The store is impressive, at least from the press preview a week before its May 23 opening. At 150,000 square feet spread out over two floors, it encompasses the breadth if not the depth of Wayfair’s total home strategy. It’s heavily focused on furniture, which is displayed by style (contemporary, traditional, coastal, et al) rather than by room, ringing most of the first floor. In the center are home décor categories like framed art, storage and organization, faux botanicals (nobody calls them what most shoppers do, “fake plants”) and tabletop.

Up the escalator in a carved-out two-story atrium that Messrs. Carson, Pirie, and Scott could have never imagined, shoppers are greeted by an extensive kitchen and bath and home improvement department, a category that perhaps not everyone associates with Wayfair’s more home furnishings-oriented bent. There’s hardware, shower fixtures (with running water), major appliances, wall coverings and all manner of plumbing fixtures, down to exotic toilets (non-operational, thankfully).

Continuing around the upper racetrack are bed and bath textiles and pets. Did you know Wayfair’s top seller in this category is a fancy chicken coop? We didn’t. then onto mattresses, babies, kids, and outdoors — including barbecues — lighting and housewares featuring kitchen appliances and cookware. It truly is the whole home deal and there are video screens just in case you need to access a couple of million more SKUs not on hand in person.

Store with Benefits

There’s a now-required food and beverage area called The Porch (it’s not, but let’s not get technical) that offers soft drinks and snacks, but also beer and wine for serious shoppers who may be making it a date night.

Get your purchase any number of ways: take it with you after going through the central checkout area for smaller items; pick it up around back for things that need to get loaded into the Family Truckster; or get it delivered – free, as is the Wayfair way — within a day or three from the nearby fulfillment center. That was, by the way, a contributing factor to the store’s location. Wayfair is able to get those big-ticket items into customers’ homes at internet speeds…as is also the Wayfair way.

This Wayfair store occupies a very specialized niche in the home furnishings retail spectrum. Significantly bigger than any Williams Sonoma or late, lamented Bed Bath & Beyond footprint, it is only eclipsed in scale and scope by Ikea and the super home stores operated by Nebraska Furniture Store, each of which tops out in the 500,000-square-foot-plus range. To say there’s truly nothing else comparable is not an understatement.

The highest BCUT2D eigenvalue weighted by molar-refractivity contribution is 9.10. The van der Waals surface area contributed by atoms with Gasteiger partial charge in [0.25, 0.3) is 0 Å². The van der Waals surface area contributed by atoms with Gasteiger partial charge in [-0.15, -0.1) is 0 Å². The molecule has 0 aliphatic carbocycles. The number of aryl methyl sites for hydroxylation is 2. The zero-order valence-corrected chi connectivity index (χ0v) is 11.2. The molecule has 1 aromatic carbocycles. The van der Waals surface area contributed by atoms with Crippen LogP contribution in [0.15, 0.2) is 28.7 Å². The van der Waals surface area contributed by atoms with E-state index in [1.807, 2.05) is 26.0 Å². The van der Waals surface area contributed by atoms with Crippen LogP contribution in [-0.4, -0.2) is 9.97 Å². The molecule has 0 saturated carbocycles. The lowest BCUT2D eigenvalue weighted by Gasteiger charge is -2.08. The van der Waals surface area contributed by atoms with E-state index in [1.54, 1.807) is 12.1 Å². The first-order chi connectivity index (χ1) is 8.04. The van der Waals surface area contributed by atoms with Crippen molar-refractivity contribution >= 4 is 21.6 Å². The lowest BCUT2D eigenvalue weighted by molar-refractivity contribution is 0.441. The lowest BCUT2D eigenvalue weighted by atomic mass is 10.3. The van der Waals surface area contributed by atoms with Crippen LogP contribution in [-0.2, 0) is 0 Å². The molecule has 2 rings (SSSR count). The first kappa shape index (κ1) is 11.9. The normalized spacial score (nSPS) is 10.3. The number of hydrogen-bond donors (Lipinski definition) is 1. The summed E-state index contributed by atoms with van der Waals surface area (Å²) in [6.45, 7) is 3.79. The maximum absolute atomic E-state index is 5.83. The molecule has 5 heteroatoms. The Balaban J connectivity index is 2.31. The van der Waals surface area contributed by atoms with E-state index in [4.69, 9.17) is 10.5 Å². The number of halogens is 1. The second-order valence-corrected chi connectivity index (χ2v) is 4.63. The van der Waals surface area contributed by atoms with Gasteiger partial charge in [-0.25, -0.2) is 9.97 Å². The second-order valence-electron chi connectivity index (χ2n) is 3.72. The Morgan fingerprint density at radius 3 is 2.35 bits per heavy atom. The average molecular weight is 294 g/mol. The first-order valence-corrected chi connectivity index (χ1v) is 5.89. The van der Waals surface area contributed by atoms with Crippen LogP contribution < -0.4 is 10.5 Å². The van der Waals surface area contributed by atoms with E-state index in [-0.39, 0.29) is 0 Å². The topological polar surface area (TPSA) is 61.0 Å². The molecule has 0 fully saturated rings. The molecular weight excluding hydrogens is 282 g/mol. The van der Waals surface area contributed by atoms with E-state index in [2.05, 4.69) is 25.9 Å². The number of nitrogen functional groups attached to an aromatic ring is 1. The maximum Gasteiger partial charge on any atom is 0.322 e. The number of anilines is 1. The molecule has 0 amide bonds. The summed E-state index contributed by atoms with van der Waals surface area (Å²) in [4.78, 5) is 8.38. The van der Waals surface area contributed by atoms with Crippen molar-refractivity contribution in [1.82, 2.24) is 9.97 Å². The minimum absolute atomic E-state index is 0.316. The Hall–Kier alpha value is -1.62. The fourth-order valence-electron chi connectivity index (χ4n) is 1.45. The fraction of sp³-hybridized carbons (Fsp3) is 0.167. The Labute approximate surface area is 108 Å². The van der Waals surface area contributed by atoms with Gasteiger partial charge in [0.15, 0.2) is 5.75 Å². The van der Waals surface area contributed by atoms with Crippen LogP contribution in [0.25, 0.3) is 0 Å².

But Still Just One of One

What is understated – or actually, not stated at all – is what will Wayfair do next when it comes to expanding its omnichannel presence. As most of its smaller digitally native home brethren like Casper, Parachute and Burrow and other DTC players like Warby Parker and Everlane have learned is that retailers cannot live online only. They need stores for getting (and keeping) customers, letting shoppers touch the merch and generally serving the in-person shopper.

Shah admitted as much to CNBC. “Depending on what purchase someone’s making, they may prefer the in-store experience… Sometimes in-store can be either more pleasurable or more effective.”

OK, so does that mean more stores…lots more stores? Shah danced around that a bit to Fox Business. He said Wayfair was “only launching a couple of stores for each of our brands then iterating to make sure that we really dial it in before we then scale.”

So, Wayfair with its Wilmette launch is very much in the dialing-it-in stage of its physical store planning. Nothing wrong with that as long as this scaling-up process gets started sooner rather than later. For a giant retailer desperate to break into the black on a consistent basis, there’s only one thing worse than opening new stores too quickly: that’s opening them too slowly. That’s something one never wants to see along the Wayfair way.